April 2, 2020

FRB Immediately, but Temporarily, Eases Supplementary Leverage Ratio

The Federal Reserve Board ("FRB") adopted, on an emergency and immediate basis, a rule temporarily amending the calculation of total leverage exposure within the supplementary leverage ratio of the FRB's regulatory capital rule in a manner that will allow bank holding companies to increase their leverage by excluding from the denominator of the ratio (i) Treasuries and (ii) deposits at Federal Reserve Banks. As the FRB noted in the adopting release, both of these types of assets "are free of credit risk [so] their exclusion [from the ratio] will also not incentivize risk-taking by banking organizations." (at page 11)

In adopting the rule, the FRB noted one of the contributing factors was that one of the effects of the crisis had been a large increase in banks' holdings of risk-free assets. For example, as investors liquidated securities and deposited the cash proceeds of their sales in banks that redeposited that case with a Federal Reserve Bank, the denominator of the SLR was substantially increased, even though the banks had not actually taken on more risk. The FRB further noted that including Treasuries in the denominator of SLR discouraged dealers from holding Treasury securities and thus had the potential to impede the smooth functioning of the Treasury market.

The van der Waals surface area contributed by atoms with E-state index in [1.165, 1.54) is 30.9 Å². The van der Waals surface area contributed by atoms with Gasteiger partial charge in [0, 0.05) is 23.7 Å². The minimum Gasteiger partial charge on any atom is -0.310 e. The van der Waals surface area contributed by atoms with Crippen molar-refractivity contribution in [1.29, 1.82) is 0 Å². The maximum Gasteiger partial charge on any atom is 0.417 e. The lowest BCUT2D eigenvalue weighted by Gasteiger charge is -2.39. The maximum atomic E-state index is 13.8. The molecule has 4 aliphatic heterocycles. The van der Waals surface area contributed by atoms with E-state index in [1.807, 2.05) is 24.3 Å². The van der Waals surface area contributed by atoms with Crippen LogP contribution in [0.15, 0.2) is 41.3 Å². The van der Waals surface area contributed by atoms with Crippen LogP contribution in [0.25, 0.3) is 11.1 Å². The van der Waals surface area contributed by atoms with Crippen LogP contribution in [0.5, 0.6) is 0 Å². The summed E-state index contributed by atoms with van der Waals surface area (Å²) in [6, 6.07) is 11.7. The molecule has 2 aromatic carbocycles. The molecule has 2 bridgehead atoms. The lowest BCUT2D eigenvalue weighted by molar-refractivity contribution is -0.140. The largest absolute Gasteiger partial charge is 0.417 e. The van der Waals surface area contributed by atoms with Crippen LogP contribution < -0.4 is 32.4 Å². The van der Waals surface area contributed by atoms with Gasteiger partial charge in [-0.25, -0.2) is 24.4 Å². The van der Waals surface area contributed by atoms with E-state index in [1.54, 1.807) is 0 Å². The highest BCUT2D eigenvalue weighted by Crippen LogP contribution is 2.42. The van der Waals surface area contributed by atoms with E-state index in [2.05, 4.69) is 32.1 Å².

In light of the emergency nature of the rule change and the need to stimulate economic activity, the FRB is issuing the temporary rule without prior notice or prior opportunity for comment. (Comments on the interim final rule can however be submitted within 45 days following its publication in the Federal Register, and the Board did specifically request the public to provide comments). The rule change will remain effective until March 31, 2021.


The means by which the Supplemental Leverage Ratio should be calculated, and in particular whether the ratio should include risk-free assets, was heavily discussed when the requirements were adopted, with many commenters arguing that such risk-free assets should always be excluded.   For example, a joint comment letter from 2013 on the issue asserted that the result of the inclusion of risk-free assets in the Supplemental Leverage Ratio would be that "bank demand for high-quality U.S. Treasury securities would be reduced, thereby constricting liquidity, increasing volatility in the markets for such debt instruments, and increasing the cost of government borrowing."